Do NOT EVER count on somebody else to clean up your dirty work on DG. Shoot the largest rifle you can handle well when hunting thick skinned DG. The guy you thought you were counting on may just be out of bullets or worse he might be dead or maimed. You need to be able to handle yourself and any situation when hunting critters that can kill you back.

Hungry Seagull
April 14, 2009, 09:28 PM
I come down through Texas one night see a BIG storm up north yonder towards Kansas/Oklahoma way. In those parts you can see a good way. I disregarded that storm as I could not hear the thunder and parked in a rather low spot to keep the headlights from sweeping me. Unfortunatley the water from that storm eventually make it all the way down to me and half my wheels deep.

I got out of there but by then stuff was coming down there along with the water. Ugh.

Another problem is never make assumption to weather in the mountains.

Ive had break fast in shorts and tees, perfect sunny weather, by lunch breaking out chains in a howling whiteout fighting the summit and baking hot and dry by dinner time with freeze/rain that night all in 24 hours and about.. 200 miles from this side of the range, to the other side.

Back east on Mount Eagle and others in the area when it storms, stay put. Not as bit as the western storms but if that rain is a-coming you will hear a gigantic sort of hiss as the water climbs the western facing slopes first and breaks over the top to the eastern side. YOu want to be on the east face in the summer and on the west face in winter (Avalances)

However it's the high desert that got my number. My spouse made it from Death Valley all the way to Humdolt before retreating to the sleeper saying she cannot handle the wide open spaces visually. I brought us into Reno for some green forest and few day's rest. beautiful up there.

Except he 10 foot snowfall overnight.

I gotta tell you, the yankees back east mob the grocery store for 3 inches of wet snow but out west, you need one weeks worth of eating and hydrate ready at all times should be caught in place for days at a time.

There is one particular range I dont like to see again and that is down by Alamagordo way (Spelling?) I have not had any trouble down there *knocks on wood but always felt death in that area for some stupid reason.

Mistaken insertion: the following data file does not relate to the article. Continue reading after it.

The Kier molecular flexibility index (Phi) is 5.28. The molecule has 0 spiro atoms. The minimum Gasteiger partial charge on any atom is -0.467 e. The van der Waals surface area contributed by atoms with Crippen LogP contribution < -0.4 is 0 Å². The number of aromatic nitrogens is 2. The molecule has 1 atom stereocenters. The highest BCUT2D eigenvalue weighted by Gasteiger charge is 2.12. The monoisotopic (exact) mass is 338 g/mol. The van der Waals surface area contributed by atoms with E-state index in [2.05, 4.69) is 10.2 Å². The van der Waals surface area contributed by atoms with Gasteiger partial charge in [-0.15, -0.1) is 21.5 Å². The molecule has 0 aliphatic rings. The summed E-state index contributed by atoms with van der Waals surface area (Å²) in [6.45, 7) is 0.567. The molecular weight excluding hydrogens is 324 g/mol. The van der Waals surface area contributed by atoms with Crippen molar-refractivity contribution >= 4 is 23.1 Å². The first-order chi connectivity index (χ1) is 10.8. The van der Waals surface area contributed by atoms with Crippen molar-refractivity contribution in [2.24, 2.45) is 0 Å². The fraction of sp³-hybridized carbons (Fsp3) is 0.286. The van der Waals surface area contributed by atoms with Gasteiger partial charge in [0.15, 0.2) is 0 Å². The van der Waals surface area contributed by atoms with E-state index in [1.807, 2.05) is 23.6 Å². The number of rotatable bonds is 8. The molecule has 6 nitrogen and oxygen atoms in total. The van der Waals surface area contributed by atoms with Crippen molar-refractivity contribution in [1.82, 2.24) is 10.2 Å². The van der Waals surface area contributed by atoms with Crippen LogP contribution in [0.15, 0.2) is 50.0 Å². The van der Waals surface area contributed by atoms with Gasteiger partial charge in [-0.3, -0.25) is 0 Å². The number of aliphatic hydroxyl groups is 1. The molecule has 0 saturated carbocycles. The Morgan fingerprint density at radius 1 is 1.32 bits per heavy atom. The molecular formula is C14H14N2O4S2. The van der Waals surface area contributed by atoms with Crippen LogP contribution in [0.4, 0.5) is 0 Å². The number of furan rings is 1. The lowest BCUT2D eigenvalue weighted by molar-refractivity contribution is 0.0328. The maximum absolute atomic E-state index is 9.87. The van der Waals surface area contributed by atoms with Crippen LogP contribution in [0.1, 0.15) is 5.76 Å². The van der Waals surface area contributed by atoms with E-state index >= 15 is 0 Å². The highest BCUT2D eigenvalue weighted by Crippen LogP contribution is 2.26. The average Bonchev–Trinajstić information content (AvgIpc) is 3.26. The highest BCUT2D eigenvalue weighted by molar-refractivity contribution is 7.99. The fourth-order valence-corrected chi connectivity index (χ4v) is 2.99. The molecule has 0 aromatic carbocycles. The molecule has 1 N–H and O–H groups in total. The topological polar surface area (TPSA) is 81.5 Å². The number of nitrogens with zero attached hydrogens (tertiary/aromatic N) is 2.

H&Hhunter
April 14, 2009, 10:11 PM
There is one particular range I dont like to see again and that is down by Alamagordo way (Spelling?) I have not had any trouble down there *knocks on wood but always felt death in that area for some stupid reason.

Funny you mention that. Did you know that the desert just north of Alamagordo is called the "El Jornada del Muerte'". Translation "The range of death." It is also where the first Atom bomb was tested. And the southern edge of that range ends at Crow Flats where I had my little flooding incident.

Small world huh?;)

Gaiudo
April 15, 2009, 02:55 AM
Nice stories, H. And very useful info.

H&Hhunter
April 15, 2009, 10:10 AM
Gaiudo,

Thanks I appreciate that.

Gaiudo
April 15, 2009, 05:11 PM
Mine turned out to be less a hunting experience than a hiking experience...

We were in North Brazil, up in the hills of Roraima, scouting out some land that was for sale. A buddy and I were were looking to build a camp, and a big parcel of 15,000 hectares had just come on the market, but it was way back in past indian territory. So we decided to make it a day scouting trip, run in with the S-10, and be out the next day. We also planned on rolling it into a cayman/capivara hunt that evening. We took a couple shotguns, some water, and enough food for the day. It had just gone from rainy to dry season, so we figured we were safe.

It was about a 10 hour drive in to the Serra da Lua. About the time we got past the first ridge, I noticed that it was pretty wet. We had to cross a river, that was up to the floorboards of the S10. Instead of turning around, like we should have, we kept plowing forward. What we didn't know is that a bit north, across the Venezualan border, it was raining really heavy still, and the rivers were flooding. By the time we decided to turn around, the river had crested, and was now up well past the hood. We tried to go further north, but about 10kms in hit mud. Not just black mud, mind you, but rich, red, slick mud. To make matters worse, the banana farmers had been in with tractors, and the ruts were a good 2-3 feet deep. We tried to ride the top of those ruts for about a mile, and finally got good and stuck, buried all the way past the door.